Stem Cell Injections for Osteoarthritis

Aug 27, 2018

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The use of stem cell injections to treat the pain and inflammation caused by osteoarthritis (OA) has increased in popularity in recent years. Let’s take a closer look at what stem cell treatment entails and the efficacy of this treatment approach for decreasing pain and inflammation caused by OA.

Stem cells are cells that can differentiate into specialized cell types within the body. These cells act as a repair system and can create new body tissues where there has been damage or injury. For example (theoretically speaking) stem cells injected into the knee joint can differentiate to form new healthy joint cartilage, leading to decreased pain and inflammation.

Stem cells used for treating knee OA can come from bone marrow, fat tissue, or blood. The cells can come from either your own tissue or donor tissue. If donor tissue is used, the donor is tested for communicable diseases.

Stem cell injections are rarely covered by insurance and treatments cost thousands of dollars per injection.

Does it work?

Overall, there is a lack of high-quality evidence to support the use of stem cell injections to treat knee OA. A 2017 systematic review by Pas et al. reviewed 5 randomized controlled trials and one non-randomized controlled trial. They concluded that all of the studies had high risks of bias, but the studies did show improved patient reported outcomes with stem cell treatment compared to control groups. Additionally, some of the studies showed improved cartilage growth with the stem cell treatments based on radiological (x-ray) and histological (soft tissue) assessments.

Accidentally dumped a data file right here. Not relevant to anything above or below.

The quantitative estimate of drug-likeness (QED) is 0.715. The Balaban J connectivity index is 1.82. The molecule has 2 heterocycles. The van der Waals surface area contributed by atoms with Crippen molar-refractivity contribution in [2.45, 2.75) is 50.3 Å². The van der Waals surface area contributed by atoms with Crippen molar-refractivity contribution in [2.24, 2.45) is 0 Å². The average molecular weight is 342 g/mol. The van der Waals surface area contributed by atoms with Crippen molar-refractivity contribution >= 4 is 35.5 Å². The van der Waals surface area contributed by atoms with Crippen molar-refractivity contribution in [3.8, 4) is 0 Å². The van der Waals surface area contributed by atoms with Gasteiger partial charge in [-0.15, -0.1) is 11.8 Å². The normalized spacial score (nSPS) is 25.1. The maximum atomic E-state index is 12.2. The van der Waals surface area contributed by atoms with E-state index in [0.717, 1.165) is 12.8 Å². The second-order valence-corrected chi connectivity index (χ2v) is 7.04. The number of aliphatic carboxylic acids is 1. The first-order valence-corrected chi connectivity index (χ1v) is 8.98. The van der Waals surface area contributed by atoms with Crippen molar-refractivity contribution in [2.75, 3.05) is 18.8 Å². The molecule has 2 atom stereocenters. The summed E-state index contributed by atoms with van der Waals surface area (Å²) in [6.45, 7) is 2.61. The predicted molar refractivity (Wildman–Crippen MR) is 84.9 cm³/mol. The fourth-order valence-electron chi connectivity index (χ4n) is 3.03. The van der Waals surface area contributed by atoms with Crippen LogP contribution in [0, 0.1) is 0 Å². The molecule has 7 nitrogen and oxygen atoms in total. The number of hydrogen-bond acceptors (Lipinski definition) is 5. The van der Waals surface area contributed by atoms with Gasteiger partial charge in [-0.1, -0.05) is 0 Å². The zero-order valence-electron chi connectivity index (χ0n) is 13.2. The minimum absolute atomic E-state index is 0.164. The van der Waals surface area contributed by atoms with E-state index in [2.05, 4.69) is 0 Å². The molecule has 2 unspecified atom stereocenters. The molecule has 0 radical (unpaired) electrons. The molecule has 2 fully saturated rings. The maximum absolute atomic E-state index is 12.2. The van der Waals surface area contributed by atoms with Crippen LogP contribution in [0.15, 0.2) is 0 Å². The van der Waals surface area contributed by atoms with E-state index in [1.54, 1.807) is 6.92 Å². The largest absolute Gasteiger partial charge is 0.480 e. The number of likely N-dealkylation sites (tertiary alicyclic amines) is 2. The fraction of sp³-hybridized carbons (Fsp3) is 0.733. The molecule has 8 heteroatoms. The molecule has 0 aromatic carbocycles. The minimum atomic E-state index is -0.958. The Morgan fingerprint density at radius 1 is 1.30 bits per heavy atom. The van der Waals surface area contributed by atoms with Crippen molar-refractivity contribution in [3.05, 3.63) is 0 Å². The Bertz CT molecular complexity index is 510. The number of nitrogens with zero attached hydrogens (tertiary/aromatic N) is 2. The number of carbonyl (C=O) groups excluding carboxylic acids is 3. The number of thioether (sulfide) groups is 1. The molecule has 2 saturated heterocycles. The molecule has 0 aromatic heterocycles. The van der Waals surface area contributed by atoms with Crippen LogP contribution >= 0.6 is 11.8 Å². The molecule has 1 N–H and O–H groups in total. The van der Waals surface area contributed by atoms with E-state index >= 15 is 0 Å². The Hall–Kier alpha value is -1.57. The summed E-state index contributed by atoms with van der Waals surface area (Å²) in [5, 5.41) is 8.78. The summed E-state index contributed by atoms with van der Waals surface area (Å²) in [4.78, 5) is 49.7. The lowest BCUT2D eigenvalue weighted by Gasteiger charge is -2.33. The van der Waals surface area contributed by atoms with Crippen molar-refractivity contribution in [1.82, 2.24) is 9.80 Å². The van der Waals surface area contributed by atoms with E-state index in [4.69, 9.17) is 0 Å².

There were also no serious adverse effects in any of the studies reviewed. However, since there was a lack of high-level evidence and a high risk of bias with the studies reviewed, the authors concluded that stem cell injections for knee OA cannot be recommended at this time.

Another systematic review from 2018 by Jevotovsky et al. further supports these findings. They concluded that the available evidence supports a positive effect from stem cell treatments for patients with knee OA, but there is a lack of high-quality evidence and long-term follow-up.

Take Home Message

Limited research shows some positive results from stem cell injections for knee OA with a relatively small risk for any serious complications. However, there is limited high-quality evidence supporting stem cell injections at this time, so it cannot be recommended as regular standard treatment for knee OA.

References

  1. Pas, H. I., Winters, M., Haisma, H. J., Koenis, M. J., Tol, J. L., & Moen, M. H. (2017). Stem cell injections in knee osteoarthritis: a systematic review of the literature. Br J Sports Med, bjsports-2016.
  2. Jevotovsky, D. S., Alfonso, A. R., Einhorn, T. A., & Chiu, E. S. (2018). Osteoarthritis and stem cell therapy in humans: a systematic review. Osteoarthritis and cartilage.

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